Friday, January 10, 2014

Fate Accelerated Edition (FAE): First Impressions

I recently purchased PDFs of Fate Accelerated Edition and Fate Core because Fate appears to be a really popular game right now, and I was intrigued by the concept of using its Zones for 13th Age.  They're definitely worth picking up even if you're only slightly interested, because they're Pay What You Want on DriveThruRPG, and that includes free.  I'll tackle FAE first because at 48 pages (and it's not a particularly dense book), I was able to breeze right through it.

Fate is a highly narrative universal RPG that uses Fate or Fudge Dice, though you can easily use regular d6s as well.  FAE is the "lite" version of the game, with minimal rules ideal for players who don't like a lot of "crunch."  It appears to be a good game for introducing new people to RPGs (if they're the type who will latch onto the storytelling aspect of the hobby), and especially kids since they can let their imagination run wild and there are simple mechanics to back up their crazy ideas.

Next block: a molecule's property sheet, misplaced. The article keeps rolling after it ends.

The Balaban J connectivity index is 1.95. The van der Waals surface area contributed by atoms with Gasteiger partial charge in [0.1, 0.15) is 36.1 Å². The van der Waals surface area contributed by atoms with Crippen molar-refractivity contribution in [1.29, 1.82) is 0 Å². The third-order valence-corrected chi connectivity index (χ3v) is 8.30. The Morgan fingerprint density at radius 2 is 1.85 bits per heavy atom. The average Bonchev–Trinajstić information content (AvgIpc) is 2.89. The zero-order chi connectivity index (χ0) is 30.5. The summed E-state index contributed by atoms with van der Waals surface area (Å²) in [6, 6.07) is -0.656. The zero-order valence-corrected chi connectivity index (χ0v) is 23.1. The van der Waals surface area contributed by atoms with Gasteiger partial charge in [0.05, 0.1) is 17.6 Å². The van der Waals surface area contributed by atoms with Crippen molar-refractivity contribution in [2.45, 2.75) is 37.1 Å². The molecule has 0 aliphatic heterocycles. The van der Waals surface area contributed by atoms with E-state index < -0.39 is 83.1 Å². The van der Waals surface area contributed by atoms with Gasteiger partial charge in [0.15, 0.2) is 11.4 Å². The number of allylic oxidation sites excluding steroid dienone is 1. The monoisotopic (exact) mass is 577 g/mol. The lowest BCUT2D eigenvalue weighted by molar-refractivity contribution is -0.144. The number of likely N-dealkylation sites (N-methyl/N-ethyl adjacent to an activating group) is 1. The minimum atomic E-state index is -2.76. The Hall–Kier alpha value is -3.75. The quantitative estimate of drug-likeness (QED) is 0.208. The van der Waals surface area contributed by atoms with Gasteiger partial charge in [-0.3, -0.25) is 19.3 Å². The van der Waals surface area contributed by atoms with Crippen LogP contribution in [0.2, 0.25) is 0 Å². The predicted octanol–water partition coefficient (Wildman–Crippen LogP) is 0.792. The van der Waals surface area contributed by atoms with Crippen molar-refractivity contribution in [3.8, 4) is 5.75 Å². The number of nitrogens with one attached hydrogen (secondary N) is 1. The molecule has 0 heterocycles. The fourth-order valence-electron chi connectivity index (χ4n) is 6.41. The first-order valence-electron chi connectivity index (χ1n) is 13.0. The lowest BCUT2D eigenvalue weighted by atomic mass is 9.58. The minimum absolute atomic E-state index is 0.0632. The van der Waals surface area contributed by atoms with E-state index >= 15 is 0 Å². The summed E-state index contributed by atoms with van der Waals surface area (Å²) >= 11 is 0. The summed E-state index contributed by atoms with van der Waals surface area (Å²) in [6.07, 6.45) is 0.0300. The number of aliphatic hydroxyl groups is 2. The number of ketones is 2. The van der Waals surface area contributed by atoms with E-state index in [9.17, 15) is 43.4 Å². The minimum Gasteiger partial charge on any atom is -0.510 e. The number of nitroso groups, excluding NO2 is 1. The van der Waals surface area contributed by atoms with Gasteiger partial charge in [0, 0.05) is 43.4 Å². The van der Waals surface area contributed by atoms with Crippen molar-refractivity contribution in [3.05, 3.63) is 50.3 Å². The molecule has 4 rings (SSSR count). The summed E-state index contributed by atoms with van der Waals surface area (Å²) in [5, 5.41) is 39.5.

Each character has 3-5 Aspects (free-form statements about that character that can be invoked and compelled for mechanical benefits), a rating in each of 6 Approaches (a more active, narrative version of ability scores), one or more Stunts (like Aspects they're narratively driven, but they're much more specific), a Refresh rate for Fate points, and a Stress/Consequences track.  That's it.

To perform actions that carry a risk of failure you roll 4 Fate/Fudge dice, add any bonuses from your relevant Approach, any Aspects that you can invoke, and/or possibly a Stunt, and then you compare the results to the Ladder (DC/TN) or your opponent's roll.  While each PC has a list of Character Aspects, Aspects also come into play with situational environmental conditions, advantages created by a PC's actions, or Consequences (which are Aspects created when you suffer negative consequences from the opposition, such as taking damage).

Some examples of Aspects: